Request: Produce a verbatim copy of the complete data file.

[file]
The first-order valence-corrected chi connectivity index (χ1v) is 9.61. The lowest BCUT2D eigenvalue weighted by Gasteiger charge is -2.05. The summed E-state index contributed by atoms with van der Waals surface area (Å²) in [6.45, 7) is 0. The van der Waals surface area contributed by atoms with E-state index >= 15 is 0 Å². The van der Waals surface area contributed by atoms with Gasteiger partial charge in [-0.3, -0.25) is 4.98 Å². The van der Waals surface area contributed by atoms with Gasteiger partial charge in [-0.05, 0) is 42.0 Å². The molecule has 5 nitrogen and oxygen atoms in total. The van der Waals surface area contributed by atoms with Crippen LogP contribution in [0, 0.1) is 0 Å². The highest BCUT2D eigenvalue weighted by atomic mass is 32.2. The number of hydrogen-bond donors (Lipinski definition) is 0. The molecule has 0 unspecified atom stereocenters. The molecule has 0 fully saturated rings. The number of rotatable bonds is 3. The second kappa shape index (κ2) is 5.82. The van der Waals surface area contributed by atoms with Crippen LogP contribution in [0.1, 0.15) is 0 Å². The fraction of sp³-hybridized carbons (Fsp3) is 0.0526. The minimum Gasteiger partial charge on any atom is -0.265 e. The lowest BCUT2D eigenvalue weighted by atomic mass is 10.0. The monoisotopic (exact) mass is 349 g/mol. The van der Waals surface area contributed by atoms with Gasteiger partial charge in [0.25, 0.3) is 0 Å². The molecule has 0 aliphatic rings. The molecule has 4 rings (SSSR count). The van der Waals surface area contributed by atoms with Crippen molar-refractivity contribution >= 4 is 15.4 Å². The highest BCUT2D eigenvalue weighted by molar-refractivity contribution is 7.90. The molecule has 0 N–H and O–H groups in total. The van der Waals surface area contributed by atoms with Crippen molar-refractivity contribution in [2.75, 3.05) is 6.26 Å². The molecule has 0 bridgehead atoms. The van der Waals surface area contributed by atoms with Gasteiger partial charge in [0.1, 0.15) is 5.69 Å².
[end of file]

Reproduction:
The first-order valence-corrected chi connectivity index (χ1v) is 9.61. The lowest BCUT2D eigenvalue weighted by Gasteiger charge is -2.05. The summed E-state index contributed by atoms with van der Waals surface area (Å²) in [6.45, 7) is 0. The van der Waals surface area contributed by atoms with E-state index >= 15 is 0 Å². The van der Waals surface area contributed by atoms with Gasteiger partial charge in [-0.3, -0.25) is 4.98 Å². The van der Waals surface area contributed by atoms with Gasteiger partial charge in [-0.05, 0) is 42.0 Å². The molecule has 5 nitrogen and oxygen atoms in total. The van der Waals surface area contributed by atoms with Crippen LogP contribution in [0, 0.1) is 0 Å². The highest BCUT2D eigenvalue weighted by atomic mass is 32.2. The number of hydrogen-bond donors (Lipinski definition) is 0. The molecule has 0 unspecified atom stereocenters. The molecule has 0 fully saturated rings. The number of rotatable bonds is 3. The second kappa shape index (κ2) is 5.82. The van der Waals surface area contributed by atoms with Crippen LogP contribution in [0.1, 0.15) is 0 Å². The fraction of sp³-hybridized carbons (Fsp3) is 0.0526. The minimum Gasteiger partial charge on any atom is -0.265 e. The lowest BCUT2D eigenvalue weighted by atomic mass is 10.0. The monoisotopic (exact) mass is 349 g/mol. The van der Waals surface area contributed by atoms with Gasteiger partial charge in [0.25, 0.3) is 0 Å². The molecule has 0 aliphatic rings. The molecule has 4 rings (SSSR count). The van der Waals surface area contributed by atoms with Crippen molar-refractivity contribution >= 4 is 15.4 Å². The highest BCUT2D eigenvalue weighted by molar-refractivity contribution is 7.90. The molecule has 0 N–H and O–H groups in total. The van der Waals surface area contributed by atoms with Crippen molar-refractivity contribution in [2.75, 3.05) is 6.26 Å². The molecule has 0 bridgehead atoms. The van der Waals surface area contributed by atoms with Gasteiger partial charge in [0.1, 0.15) is 5.69 Å².